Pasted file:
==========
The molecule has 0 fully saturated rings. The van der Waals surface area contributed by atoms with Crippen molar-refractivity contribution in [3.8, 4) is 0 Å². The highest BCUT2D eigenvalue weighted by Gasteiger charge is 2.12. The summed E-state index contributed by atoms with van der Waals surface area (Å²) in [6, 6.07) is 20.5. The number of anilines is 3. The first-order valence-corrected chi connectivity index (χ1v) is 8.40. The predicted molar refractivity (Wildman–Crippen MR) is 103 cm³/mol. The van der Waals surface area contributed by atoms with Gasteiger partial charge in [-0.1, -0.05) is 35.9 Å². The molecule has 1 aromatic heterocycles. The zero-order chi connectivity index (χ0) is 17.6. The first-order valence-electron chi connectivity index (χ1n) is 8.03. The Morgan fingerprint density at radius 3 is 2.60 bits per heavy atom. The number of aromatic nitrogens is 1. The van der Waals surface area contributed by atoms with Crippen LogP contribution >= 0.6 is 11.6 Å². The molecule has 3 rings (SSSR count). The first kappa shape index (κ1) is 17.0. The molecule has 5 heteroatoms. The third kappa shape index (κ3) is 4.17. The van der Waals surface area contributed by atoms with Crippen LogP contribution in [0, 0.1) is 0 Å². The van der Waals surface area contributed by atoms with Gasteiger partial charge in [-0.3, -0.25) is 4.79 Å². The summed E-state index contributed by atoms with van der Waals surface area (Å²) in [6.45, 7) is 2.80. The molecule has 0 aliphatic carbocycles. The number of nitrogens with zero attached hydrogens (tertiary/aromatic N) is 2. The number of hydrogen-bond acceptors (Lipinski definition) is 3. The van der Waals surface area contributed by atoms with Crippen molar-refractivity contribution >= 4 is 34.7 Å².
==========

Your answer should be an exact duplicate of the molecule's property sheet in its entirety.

The molecule has 0 fully saturated rings. The van der Waals surface area contributed by atoms with Crippen molar-refractivity contribution in [3.8, 4) is 0 Å². The highest BCUT2D eigenvalue weighted by Gasteiger charge is 2.12. The summed E-state index contributed by atoms with van der Waals surface area (Å²) in [6, 6.07) is 20.5. The number of anilines is 3. The first-order valence-corrected chi connectivity index (χ1v) is 8.40. The predicted molar refractivity (Wildman–Crippen MR) is 103 cm³/mol. The van der Waals surface area contributed by atoms with Gasteiger partial charge in [-0.1, -0.05) is 35.9 Å². The molecule has 1 aromatic heterocycles. The zero-order chi connectivity index (χ0) is 17.6. The first-order valence-electron chi connectivity index (χ1n) is 8.03. The Morgan fingerprint density at radius 3 is 2.60 bits per heavy atom. The number of aromatic nitrogens is 1. The van der Waals surface area contributed by atoms with Crippen LogP contribution >= 0.6 is 11.6 Å². The molecule has 3 rings (SSSR count). The first kappa shape index (κ1) is 17.0. The molecule has 5 heteroatoms. The third kappa shape index (κ3) is 4.17. The van der Waals surface area contributed by atoms with Crippen LogP contribution in [0, 0.1) is 0 Å². The van der Waals surface area contributed by atoms with Gasteiger partial charge in [-0.3, -0.25) is 4.79 Å². The summed E-state index contributed by atoms with van der Waals surface area (Å²) in [6.45, 7) is 2.80. The molecule has 0 aliphatic carbocycles. The number of nitrogens with zero attached hydrogens (tertiary/aromatic N) is 2. The number of hydrogen-bond acceptors (Lipinski definition) is 3. The van der Waals surface area contributed by atoms with Crippen molar-refractivity contribution >= 4 is 34.7 Å².